Saturday, 10 December 2011

Introduction to Windows 8 Developer Preview: Setup

I have been investigating Windows Developer Preview recently, and I thought it fit to share some of my experience. This post is mostly how to get Windows 8 set up, but in the near future I want to post a quick review, and get into programming in Windows 8.

First, lets start with some info on getting your own Windows Developer Preview setup running. The first step is to download it from the Windows Dev Center. As of this writing, there are three downloads that include Windows Developer Preview. There are two downloads, for x86 and x64, as well as one for x64 that includes the developer tools. Hopefully there will soon be a download for the x86 folks who want to use the developer tools. The download you probably want is the first one, 'Windows 8 Developer Preview with developer tools English, 64-bit (x64)'. It is a DVD image of the installation disk for Windows Developer Preview.

Once you have the file downloaded, there are two options. If you have a spare computer that you can wipe and install Windows, I recommend that option. But if you are like me and don't have one, Windows 8 works on a virtual machine. I will explain how to get it set up for those that haven't used one before.

I used VMware Player to run Windows 8. For anyone who wants to use Microsoft Virtual PC, don't. Virtual PC doesn't support x64 operating systems, which is a major barrier in this case. VMware player also has a toolset that installs on the guest OS, and can greatly improve the user experience.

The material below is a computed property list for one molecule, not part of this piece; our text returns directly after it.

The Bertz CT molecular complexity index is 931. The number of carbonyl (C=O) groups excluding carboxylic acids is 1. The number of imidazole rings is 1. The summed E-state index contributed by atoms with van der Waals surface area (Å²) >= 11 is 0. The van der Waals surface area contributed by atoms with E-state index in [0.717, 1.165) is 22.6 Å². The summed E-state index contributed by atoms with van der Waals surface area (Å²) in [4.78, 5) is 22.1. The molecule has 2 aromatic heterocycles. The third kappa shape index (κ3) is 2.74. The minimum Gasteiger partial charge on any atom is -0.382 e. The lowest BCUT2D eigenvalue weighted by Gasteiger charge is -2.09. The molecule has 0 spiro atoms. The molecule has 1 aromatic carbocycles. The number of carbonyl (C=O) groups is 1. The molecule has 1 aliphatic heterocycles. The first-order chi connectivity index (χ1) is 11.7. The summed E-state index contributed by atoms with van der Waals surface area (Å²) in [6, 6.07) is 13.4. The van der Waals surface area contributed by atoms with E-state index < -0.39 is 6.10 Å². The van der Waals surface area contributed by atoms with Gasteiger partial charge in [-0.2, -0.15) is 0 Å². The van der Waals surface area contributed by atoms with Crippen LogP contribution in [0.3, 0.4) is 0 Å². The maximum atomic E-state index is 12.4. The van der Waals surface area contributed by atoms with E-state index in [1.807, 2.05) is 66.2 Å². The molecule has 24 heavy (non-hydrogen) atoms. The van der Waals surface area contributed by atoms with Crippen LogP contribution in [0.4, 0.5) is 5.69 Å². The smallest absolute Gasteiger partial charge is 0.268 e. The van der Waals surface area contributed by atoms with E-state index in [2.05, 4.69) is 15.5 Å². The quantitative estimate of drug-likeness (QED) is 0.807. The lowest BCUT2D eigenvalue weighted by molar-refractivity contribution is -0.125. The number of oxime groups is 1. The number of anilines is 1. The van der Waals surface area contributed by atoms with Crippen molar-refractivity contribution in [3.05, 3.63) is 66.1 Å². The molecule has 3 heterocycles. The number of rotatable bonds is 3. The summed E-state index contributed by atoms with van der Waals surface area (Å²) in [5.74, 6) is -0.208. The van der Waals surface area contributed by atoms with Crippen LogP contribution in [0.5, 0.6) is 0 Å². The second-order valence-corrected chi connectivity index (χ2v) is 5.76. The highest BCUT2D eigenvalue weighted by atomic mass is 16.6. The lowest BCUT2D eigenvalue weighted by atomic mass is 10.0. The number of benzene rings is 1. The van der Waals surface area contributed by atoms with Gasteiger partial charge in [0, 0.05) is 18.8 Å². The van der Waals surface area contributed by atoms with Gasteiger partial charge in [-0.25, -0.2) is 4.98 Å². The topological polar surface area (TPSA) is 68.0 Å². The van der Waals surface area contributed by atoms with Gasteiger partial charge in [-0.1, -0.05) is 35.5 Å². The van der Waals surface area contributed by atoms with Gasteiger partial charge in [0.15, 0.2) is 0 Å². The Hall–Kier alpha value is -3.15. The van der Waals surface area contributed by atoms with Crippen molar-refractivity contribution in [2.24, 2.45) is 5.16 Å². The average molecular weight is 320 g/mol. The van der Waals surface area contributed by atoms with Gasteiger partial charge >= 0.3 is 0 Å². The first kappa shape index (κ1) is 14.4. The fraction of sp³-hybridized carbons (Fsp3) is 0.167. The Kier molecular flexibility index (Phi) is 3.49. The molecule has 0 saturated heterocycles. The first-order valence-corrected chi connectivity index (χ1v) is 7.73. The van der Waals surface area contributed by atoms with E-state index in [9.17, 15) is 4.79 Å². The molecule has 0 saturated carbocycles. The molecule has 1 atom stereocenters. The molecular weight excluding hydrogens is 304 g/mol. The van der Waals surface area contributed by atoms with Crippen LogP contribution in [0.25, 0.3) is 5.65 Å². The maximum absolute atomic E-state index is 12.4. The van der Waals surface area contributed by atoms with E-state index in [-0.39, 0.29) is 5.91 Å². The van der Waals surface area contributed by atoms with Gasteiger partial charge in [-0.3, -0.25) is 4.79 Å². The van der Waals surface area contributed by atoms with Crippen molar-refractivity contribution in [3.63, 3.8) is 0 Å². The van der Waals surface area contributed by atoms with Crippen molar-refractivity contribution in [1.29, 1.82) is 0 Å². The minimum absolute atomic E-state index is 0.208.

Before you set up the VM, you need to think about how to share your computer's resources between the host and the guest. I recommend at least 4GB of RAM on the host, but you may be able to squeak by with 2GB. I have 4GB, and I ran Windows 8 with 1.5GB of RAM, and it worked fine. I had tried it with 2GB, but that caused my host (Windows 7 for the curious) to almost freeze sometimes. I recommend giving Windows 8 at least 1GB. Disk space shouldn't be an issue. VMware recommends 60GB for Windows 7 x64 (the closest option to Windows 8).

Setting up the VM is easy. in VMware player, click 'Create a New Virtual Machine'. In the first dialog, select 'I will install the operating system later.' In the next dialog, select Windows 7 x64 as the guest OS. The rest is self explanatory. On the last dialog, click 'Customize Hardware...'. There you can set the available memory, processors, drives, etc. Set everything as you would like, and also 'insert' the Windows installation disk. In the CD/DVD settings, select 'Use ISO image file' and enter the path to the ISO file that you downloaded.

Once you have everything tuned to your preference, close the hardware options and click Finish. You are all ready to run Windows 8. Click 'Play virtual machine' and when the machine starts, follow the instructions to set up Windows. Once you are set up, you should see a green screen with a list of apps.

The first thing you want to do if you are using VMware Player is to install the VMware tools. Open the desktop and in the VMware menu (not within Windows 8) select Virtual Machine > Install VMware Tools... This 'inserts' a CD with the VMware tools into the virtual machine. Install the tools from the CD and reboot the VM. Then you are pretty well set up completely.

Feel free to to explore the new Windows. A helpful tip: to shut down the computer, move the mouse to the bottom left corner of the screen and select Settings. This opens a menu that includes power options. I couldn't figure out how to do it myself, so I figured you might not either.

Look for a short review of Windows 8 features soon!

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